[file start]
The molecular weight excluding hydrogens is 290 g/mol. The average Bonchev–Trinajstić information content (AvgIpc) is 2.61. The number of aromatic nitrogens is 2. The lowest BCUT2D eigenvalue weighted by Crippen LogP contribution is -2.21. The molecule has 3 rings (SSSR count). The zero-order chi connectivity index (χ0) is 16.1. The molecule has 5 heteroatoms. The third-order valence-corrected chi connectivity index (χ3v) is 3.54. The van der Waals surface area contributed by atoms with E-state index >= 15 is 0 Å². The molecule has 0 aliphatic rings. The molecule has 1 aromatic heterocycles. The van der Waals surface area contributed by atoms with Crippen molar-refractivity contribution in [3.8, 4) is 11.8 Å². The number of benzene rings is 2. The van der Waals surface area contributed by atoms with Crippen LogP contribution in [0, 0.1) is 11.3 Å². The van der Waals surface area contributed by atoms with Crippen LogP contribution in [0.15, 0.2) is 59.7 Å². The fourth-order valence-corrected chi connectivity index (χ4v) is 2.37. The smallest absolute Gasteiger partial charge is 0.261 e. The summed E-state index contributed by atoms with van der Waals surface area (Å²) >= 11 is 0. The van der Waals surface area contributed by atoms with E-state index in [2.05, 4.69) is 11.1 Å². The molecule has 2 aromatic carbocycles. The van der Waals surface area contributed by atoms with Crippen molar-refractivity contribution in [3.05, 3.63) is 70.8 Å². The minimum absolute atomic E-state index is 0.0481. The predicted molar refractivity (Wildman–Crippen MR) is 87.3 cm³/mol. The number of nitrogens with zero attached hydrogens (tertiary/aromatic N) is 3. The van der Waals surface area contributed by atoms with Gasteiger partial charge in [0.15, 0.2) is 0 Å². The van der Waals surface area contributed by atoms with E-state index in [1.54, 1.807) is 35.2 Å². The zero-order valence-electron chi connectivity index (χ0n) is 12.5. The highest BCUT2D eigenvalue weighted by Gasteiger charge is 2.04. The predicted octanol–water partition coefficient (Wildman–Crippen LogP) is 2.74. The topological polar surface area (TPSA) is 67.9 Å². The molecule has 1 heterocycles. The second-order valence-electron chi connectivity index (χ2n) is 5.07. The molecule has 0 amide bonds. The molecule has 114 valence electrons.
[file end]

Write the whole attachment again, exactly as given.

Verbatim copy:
The molecular weight excluding hydrogens is 290 g/mol. The average Bonchev–Trinajstić information content (AvgIpc) is 2.61. The number of aromatic nitrogens is 2. The lowest BCUT2D eigenvalue weighted by Crippen LogP contribution is -2.21. The molecule has 3 rings (SSSR count). The zero-order chi connectivity index (χ0) is 16.1. The molecule has 5 heteroatoms. The third-order valence-corrected chi connectivity index (χ3v) is 3.54. The van der Waals surface area contributed by atoms with E-state index >= 15 is 0 Å². The molecule has 0 aliphatic rings. The molecule has 1 aromatic heterocycles. The van der Waals surface area contributed by atoms with Crippen molar-refractivity contribution in [3.8, 4) is 11.8 Å². The number of benzene rings is 2. The van der Waals surface area contributed by atoms with Crippen LogP contribution in [0, 0.1) is 11.3 Å². The van der Waals surface area contributed by atoms with Crippen LogP contribution in [0.15, 0.2) is 59.7 Å². The fourth-order valence-corrected chi connectivity index (χ4v) is 2.37. The smallest absolute Gasteiger partial charge is 0.261 e. The summed E-state index contributed by atoms with van der Waals surface area (Å²) >= 11 is 0. The van der Waals surface area contributed by atoms with E-state index in [2.05, 4.69) is 11.1 Å². The molecule has 2 aromatic carbocycles. The van der Waals surface area contributed by atoms with Crippen molar-refractivity contribution in [3.05, 3.63) is 70.8 Å². The minimum absolute atomic E-state index is 0.0481. The predicted molar refractivity (Wildman–Crippen MR) is 87.3 cm³/mol. The number of nitrogens with zero attached hydrogens (tertiary/aromatic N) is 3. The van der Waals surface area contributed by atoms with Gasteiger partial charge in [0.15, 0.2) is 0 Å². The van der Waals surface area contributed by atoms with E-state index in [1.54, 1.807) is 35.2 Å². The zero-order valence-electron chi connectivity index (χ0n) is 12.5. The highest BCUT2D eigenvalue weighted by Gasteiger charge is 2.04. The predicted octanol–water partition coefficient (Wildman–Crippen LogP) is 2.74. The topological polar surface area (TPSA) is 67.9 Å². The molecule has 1 heterocycles. The second-order valence-electron chi connectivity index (χ2n) is 5.07. The molecule has 0 amide bonds. The molecule has 114 valence electrons.